• It would be impossible to do justice to the diversity of approaches that make up the group by pointing to labels such as deconstruction, theory, hermeneutics, posmodernity, subaltern studies, Marxism, pasychoanalysis, political philosophy, and so forth. The line that cuts across all of those terms has a theoretical bent, but it is far from homogeneous and recognizable from the point of view of the current “tool box” approach to academic positionality. But also, and perhaps more important, what is crucial in each one of those cases is that all of those terms are being constantly divided from within: we are heretical in all our theoretical preoccupations. In my own specific case, I have found it perplexing that some label me as a Heideggerian, a Badouian, a Lacanian, and even an old-fashioned literary critic. At the same time historians claim that history is lacking, while literary critics quip that there is too much history keeping me away from the texts. While I can see why that happens, it always results in a reduction that does little justice to what is actually at hand. And more often than not, these acts of labeling go hand in hand with fundamental objections based on the idea that if I am taking Heidegger, or Lacan, or Badiou seriously enough then I should not be doing what I do. These are not simply personal anecdotes regarding my history in the academy: they indicate a fundamental uneasiness when it comes to a certain kind of work that is being done today (not just by me) that refuses the full capture of academic discourse.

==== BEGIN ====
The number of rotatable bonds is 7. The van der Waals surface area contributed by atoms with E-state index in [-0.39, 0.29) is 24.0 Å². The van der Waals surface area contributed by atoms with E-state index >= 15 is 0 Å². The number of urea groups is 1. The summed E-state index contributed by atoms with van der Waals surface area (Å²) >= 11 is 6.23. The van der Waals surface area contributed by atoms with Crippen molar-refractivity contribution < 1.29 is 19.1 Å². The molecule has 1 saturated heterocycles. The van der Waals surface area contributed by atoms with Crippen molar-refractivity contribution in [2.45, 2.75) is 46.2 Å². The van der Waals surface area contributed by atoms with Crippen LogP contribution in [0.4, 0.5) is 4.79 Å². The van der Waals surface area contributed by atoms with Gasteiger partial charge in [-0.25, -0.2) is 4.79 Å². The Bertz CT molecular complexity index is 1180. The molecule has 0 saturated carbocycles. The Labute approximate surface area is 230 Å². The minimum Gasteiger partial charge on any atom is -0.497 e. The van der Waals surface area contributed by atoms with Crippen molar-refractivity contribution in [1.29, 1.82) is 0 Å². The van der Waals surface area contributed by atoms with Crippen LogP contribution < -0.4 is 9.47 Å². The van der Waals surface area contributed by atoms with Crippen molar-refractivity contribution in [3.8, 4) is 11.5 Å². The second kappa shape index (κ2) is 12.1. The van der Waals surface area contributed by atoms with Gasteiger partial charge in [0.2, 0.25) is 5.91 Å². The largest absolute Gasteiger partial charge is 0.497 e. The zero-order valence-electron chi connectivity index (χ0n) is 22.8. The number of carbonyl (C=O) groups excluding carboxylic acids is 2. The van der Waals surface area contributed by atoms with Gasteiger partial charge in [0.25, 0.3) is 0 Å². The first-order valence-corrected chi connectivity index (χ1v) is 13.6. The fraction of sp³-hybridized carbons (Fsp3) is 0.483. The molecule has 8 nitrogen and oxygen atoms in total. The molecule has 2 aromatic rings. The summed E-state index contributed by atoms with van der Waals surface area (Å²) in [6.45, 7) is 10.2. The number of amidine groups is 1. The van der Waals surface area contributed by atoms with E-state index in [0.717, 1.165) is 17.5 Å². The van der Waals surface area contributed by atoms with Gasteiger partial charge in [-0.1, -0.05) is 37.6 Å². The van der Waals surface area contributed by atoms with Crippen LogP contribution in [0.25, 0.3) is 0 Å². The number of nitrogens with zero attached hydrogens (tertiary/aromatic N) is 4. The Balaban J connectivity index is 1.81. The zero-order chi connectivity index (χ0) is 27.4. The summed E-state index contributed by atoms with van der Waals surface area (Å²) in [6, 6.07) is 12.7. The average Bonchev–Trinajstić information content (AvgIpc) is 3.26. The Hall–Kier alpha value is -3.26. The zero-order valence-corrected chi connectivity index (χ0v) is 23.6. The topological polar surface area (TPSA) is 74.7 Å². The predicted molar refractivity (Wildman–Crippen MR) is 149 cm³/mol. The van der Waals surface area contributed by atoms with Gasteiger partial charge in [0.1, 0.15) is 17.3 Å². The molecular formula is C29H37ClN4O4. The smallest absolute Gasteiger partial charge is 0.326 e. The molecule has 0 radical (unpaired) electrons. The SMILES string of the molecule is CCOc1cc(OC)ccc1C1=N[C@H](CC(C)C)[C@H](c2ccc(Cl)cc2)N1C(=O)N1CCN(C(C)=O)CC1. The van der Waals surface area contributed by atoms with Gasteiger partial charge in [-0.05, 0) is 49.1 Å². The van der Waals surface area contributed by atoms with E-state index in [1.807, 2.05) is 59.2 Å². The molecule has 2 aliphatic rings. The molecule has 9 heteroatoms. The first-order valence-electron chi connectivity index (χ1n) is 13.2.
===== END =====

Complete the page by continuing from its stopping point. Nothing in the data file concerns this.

• Why demand a clear demarcation between deconstruction and infrapolitics? It might be counterproductive to take the path of delineating to what extent infrapolitics is not deconstruction. Derrida, Heidegger, Nancy, and others, are fundamental references for many of us. Thus, it is not out of a need for demarcation but out of a need for a more amalgamated existential specificity (an infrathin [inframince] relation to use Duchamp’s term recently invoked by Nancy, 14) that it has become necessary to insist on infrapolitical and poshegemonic reflexion. For Moreiras, the posthegemonic supplement of infrapolitics “es rehusarse al poder del conflicto central a favor de las múltiples intensidades existenciales de una vida, la común y corriente, la nuestra en cada caso, y de hacerlo además en nombre de la resistencia a toda captura” (Moreiras “Comments to Sergio Villalobos Ruminott’s “Literatura y lucha de classes””). It is not simply that the great categories of politics have to be deconstructed, it is also that the shift toward politics (however “deconstructed”) is a shift toward the obliteration of everyday ordinary life to the extent that it does not show itself useful for the politics of the deconstructed community, or subject. To this Moreiras counters: “La pregunta que siempre se plantea en relación con la infrapolítica, es decir, para qué sirve eso, de dónde la necesidad del prefijo, podría invertirse: la política es en cada caso la captura capitalizante de la vida infrapolítica. Y esa es la definición de política que decide también por qué esa palabra debe caer bajo sospecha, y no sólo en general, sino siempre en cada caso, a cada uso” (Moreiras “Comments to Sergio Villalobos Ruminott’s “Literatura y lucha de classes””). Every time the suffering of the world is invoked as the authorizing instance of academic research, as Sergio Villalobos-Ruminott points out, what is at work in fact is the deactivation, not to say the censorship or annihilation, of this existential or lived infrapolitical dimension. He is referring to the objection voiced in the name of “communism,” but we could substitute the specific terms for politics to the same effect: “la tarea distintiva de la infrapolítica pasa por suspender esos automatismos y poner en suspenso las homologaciones empáticas. Advertida ya de la condición contraproducente de la empatía, la infrapolítica no sabe, pero sospecha de las grandes declaraciones y de las formas monolíticas e identitarias del discurso. Y por eso, más que la restitución de la [política] como motor de la historia, la pregunta infrapolítica sospecha de la [política] como forma histórica de la tesis del conflicto central, misma que estructura el horizonte onto-teológico occidental. Desde esta inquietud, la lucha de clases en sus formulaciones más militantes y sentidas no repara suficientemente en su función catecóntica, función que le permite amortiguar, neutralizando, la intensidad discontinua de las múltiples luchas sociales.” Which is to say that the problem of infrapolitics is not simply to offer a resignification of politics, a better sense of the political, but to show how the invocation of politics is always the erasure of the infrathin existence that does not allow itself to be captured by the political in any form.